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Women in anthropoogy

Vanessa KibbleOctober 14, 1996

Sex in Anthropology

Anthropological studies are investigations of human life as it functions in a society. These observations are seen through the eyes of an objective anthropologist. But even if an anthropologist is completely objective in his or her studies, can there still be a descrepency in data due to the sex of the person?

Over the years anthropology has evolved to an ever expanding world that has more of a variation in thoughts and beliefs, so that all cultures are recognized and respected. Although many changes have been made in anthropological studies, like the introduction of cultural relativity, it seems that woman were the last to be considered in the field, this is mostly due to the lack of them. During the late 19th century, anthropologist were know as "arm chair" anthropologist. These were "anthropologists" who relied on merchants, missionaries, explorers, ect. as informants for their ethnographic presents. All of the latter professions were practiced by men only, as were the roles of anthropologists when fieldwork was introduced. This was in turn reflected through the way that societies were depicted and influenced.

The Trobriand Islanders are a society in Papaua New Giuenia. They are composed of about, twelve thousand people in sixty villages. The Trobrianders have been penetrated by outside influences for centuries and have remained considerably unaffected, two primary displays of this is the economical structure and politics of kinship. The economy of the Trobriand Islanders is a complex system in which there is a separate wealth for men and women. Although both sexes have their own capital, the women's wealth is a sign of power and is necessary for the definition of the chief's . The Trobrianders system of kinship is based on a matrilineal principle, in which "mother right" is demonstrated. With this system, birth rights are obtained through the mother's social status. These aspects did not go completely un recognized , but they were differently approach as far as the view in which they were studied and depth.

Bronislaw Kasper Malinowski was a male anthropologist who studied the Trobrian Islanders from 1918-1919. He established himself as a participant and an observer, making detailed observations in a way that had never been explored before. Despite the fact that his techniques in gathering information revolutionized anthropological fieldwork, there is ample room for descrepency due to ethnocentric views adorning woman; as was soon addressed by another, female anthropologist. Annette B. Wiener also studied the Trobriand Islanders about sixty years later in 1971, on the island of Kiriwina. Primarily Wiener was sent to study the economical and artistic meanings of woodcarvings, but she changed her subject of study after being approach by a group of women who energetically explained their role in their society to their fellow woman. Wiener looked to the notes of Malinowski as a reference for her to follow and was surprised to see that many important aspects of Trobriand culture and society were missing as a result of a male interpretation; as said by Wiener, (Malinowski) "never gave equal time to the woman's side of things." Malinowski made note of observations he made of women making skirts and collecting banana leaves, all of which are forms of women's wealth, but dismissed their importance by labeling these activities as women's work. On the other hand since Wiener's main informants were woman she was lead to analyze their responsibilities and roles in the society in more depth. These different views come from the era in which Malinowski studied. In his own European culture woman were thought to only be "living in men's shadows," and only to occupy "private sectors of society, like child rearing," and as a man he believed these assumptions that didn't apply to him.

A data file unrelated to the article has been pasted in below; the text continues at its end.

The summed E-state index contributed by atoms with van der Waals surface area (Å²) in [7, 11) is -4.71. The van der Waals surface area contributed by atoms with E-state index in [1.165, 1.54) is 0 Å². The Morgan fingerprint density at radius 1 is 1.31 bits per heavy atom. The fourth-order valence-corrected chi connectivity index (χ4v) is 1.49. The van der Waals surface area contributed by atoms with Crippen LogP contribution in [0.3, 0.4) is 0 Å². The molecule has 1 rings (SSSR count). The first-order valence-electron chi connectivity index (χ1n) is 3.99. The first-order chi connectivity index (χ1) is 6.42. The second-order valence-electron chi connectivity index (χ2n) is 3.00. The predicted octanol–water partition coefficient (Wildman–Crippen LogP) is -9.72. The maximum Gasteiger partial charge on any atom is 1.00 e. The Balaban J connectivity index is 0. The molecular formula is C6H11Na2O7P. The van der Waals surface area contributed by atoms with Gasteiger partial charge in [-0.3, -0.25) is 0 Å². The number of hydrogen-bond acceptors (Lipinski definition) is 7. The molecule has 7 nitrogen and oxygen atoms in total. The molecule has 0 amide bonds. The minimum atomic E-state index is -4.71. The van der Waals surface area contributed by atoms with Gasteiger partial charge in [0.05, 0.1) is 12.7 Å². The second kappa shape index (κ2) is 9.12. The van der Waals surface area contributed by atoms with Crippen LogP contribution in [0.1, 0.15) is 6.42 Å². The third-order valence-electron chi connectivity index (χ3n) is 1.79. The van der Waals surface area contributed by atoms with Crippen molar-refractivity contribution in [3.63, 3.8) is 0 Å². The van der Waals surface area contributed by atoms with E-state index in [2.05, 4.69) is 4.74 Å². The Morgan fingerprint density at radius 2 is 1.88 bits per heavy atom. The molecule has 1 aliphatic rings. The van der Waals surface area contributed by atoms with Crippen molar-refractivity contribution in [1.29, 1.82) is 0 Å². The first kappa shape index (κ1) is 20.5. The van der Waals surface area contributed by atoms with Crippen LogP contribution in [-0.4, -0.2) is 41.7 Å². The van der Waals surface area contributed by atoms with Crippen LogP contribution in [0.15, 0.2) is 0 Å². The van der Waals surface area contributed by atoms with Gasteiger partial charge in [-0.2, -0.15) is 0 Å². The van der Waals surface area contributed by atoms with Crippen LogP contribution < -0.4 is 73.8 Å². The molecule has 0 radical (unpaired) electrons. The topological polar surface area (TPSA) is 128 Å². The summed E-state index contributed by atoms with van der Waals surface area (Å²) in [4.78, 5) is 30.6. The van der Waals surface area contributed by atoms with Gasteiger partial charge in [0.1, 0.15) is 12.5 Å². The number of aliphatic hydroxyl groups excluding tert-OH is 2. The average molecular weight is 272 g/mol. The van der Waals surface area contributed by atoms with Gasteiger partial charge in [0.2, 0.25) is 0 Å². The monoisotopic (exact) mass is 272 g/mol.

Malinowski's approach to the study of woman in society was very common and still is today. A safe way to understand and project something without giving offense is viewing it from a perspective that you can easily relate to, Malinowski is not the only one guilty of this. In the ethnography of Napoleon A. Changnon presents a very clear and concise image of the Yanomamo. Changnon studied the Yanomamo first in1964, they live on the Brazilian and Venezuelan border. All of Chagnon's informants are men and there is no mention of woman by name or even in a generalized form. This was also true for the film shown in class on the Yanomamo and Chagnon. The Yanomamo do not give any obvious importance to women in their society so perhaps Chagnon didn't feel inclined to analyze in depth a woman's role. It would be interesting to see how an ethnographic present of a woman on the Yanomamo would differ from Chagnon's.

Acceptance of an anthropologist can be jeopardized or simply affected according to their sex. What is acceptable for a man to do may not be acceptable for a woman. This particular situation is touched on in an exert of Judith Okely's ethnographic present on Gypsies;" The other male visitor, well over sixty, caused a sensation by greeting me with a slight peck on the cheek." This "sensation" was due to the absence of what is the norm behavior for a Gypsy woman involving a man according to his level of intimacy.

With so many various factors in mind concerning the sex of an anthropologist a tremendous influence is inevitable. Generally this is not a problem if the society is presented as a whole. In other words everyone, men and woman both are included in the ethnographic present. There is no such thing as a minor role in a society. The example of society represented as a cell is relevant to this idea, everything has its part, and every part working together is what makes the cell (society) function successfully.

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